The Humane Society of the United States
Feed your hammie well, but don’t assume an empty food bowl needs refilling.
Hamsters are high-energy animals with rapid metabolisms, but that doesn’t mean you should provide a bottomless food bowl. Hamsters can get fat.
Commercial food: About one tablespoon of pellets or seed mix once a day, supplemented by treats as described below, will be enough. Even though they’re much smaller, dwarf hamsters are very active and have comparable calorie needs to Syrian hamsters.
Treats: A small amount of greens plus a floret of cauliflower, a slice of apple, or several raisins (or an equivalent amount of other appropriate treats) once a day is plenty to supplement your hamster’s commercial chow. Give treats in small quantities to reduce waste and decrease the amount of time you spend looking for spoiled produce in your hamster’s cage.
Hard treats: Hard treats like small dog biscuits, branches from fruit-bearing trees, or commercial snacks that help wear down your hamster’s teeth can be offered once a week.
Note that hamsters instinctively hoard food in “secret” stashes in their cage, so don’t feel compelled to refill an empty bowl.
When is feeding time?
There are two schools of thought on the optimal time to feed these little guys:
- Evening feedings coincide with their nocturnal activity.
- Morning feedings accommodate their tendency to wake sporadically for short periods throughout the day and snack on available food.
Whichever approach you take, remember that hamsters have high metabolisms and need regular access to food and water, so don’t skip meals.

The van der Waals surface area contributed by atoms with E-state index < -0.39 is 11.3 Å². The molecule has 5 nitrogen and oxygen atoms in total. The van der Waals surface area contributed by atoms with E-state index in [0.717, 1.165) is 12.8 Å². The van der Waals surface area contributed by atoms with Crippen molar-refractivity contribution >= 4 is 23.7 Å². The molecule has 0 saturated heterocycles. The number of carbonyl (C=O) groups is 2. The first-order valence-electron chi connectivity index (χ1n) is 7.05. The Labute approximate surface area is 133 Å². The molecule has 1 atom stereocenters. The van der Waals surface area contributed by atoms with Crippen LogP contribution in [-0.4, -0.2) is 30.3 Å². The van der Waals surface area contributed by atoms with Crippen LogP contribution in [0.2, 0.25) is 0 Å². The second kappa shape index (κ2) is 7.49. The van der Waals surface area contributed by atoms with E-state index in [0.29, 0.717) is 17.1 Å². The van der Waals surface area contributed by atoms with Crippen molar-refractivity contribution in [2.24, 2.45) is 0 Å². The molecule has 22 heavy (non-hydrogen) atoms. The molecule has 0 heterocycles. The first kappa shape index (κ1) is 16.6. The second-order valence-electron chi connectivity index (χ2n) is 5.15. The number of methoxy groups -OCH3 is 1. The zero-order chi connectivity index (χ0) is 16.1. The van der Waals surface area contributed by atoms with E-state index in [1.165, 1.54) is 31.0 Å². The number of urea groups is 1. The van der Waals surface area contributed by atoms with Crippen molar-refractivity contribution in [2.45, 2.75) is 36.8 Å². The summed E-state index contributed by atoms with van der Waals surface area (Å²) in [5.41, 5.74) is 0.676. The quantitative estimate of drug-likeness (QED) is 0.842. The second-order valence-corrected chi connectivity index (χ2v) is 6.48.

How to serve their food
Selecting a food dish for your hamster isn’t complicated, but there are a few factors to keep in mind.
- Look for a small bowl. Larger bowls take up valuable cage space and may encourage you to feed too much.
- Opt for a ceramic food dish rather than a plastic one. Ceramic dishes are sturdy, chew-resistant, and difficult to overturn. They’re also durable and shouldn’t need to be replaced unless they become cracked or chipped. Plastic bowls are easily scratched, and those scratches can be havens for bacteria.
- Place the food bowl in an area of the cage that’s far away from your hamster’s bathroom area. Hamsters choose one corner in which to urinate and defecate and consistently use that corner.
- In many cases, hamsters will fill their cheek pouches with food and move it to a cache location to be eaten later. Just be consistent with when and where you place the food.
- Wash the bowl with soapy water and rinse and dry thoroughly during the weekly cage cleaning.
Some owners prefer to forego a food bowl in favor of scattering food in the cage. However, this approach can create messy bedding and make it more difficult to monitor your hamster’s food intake.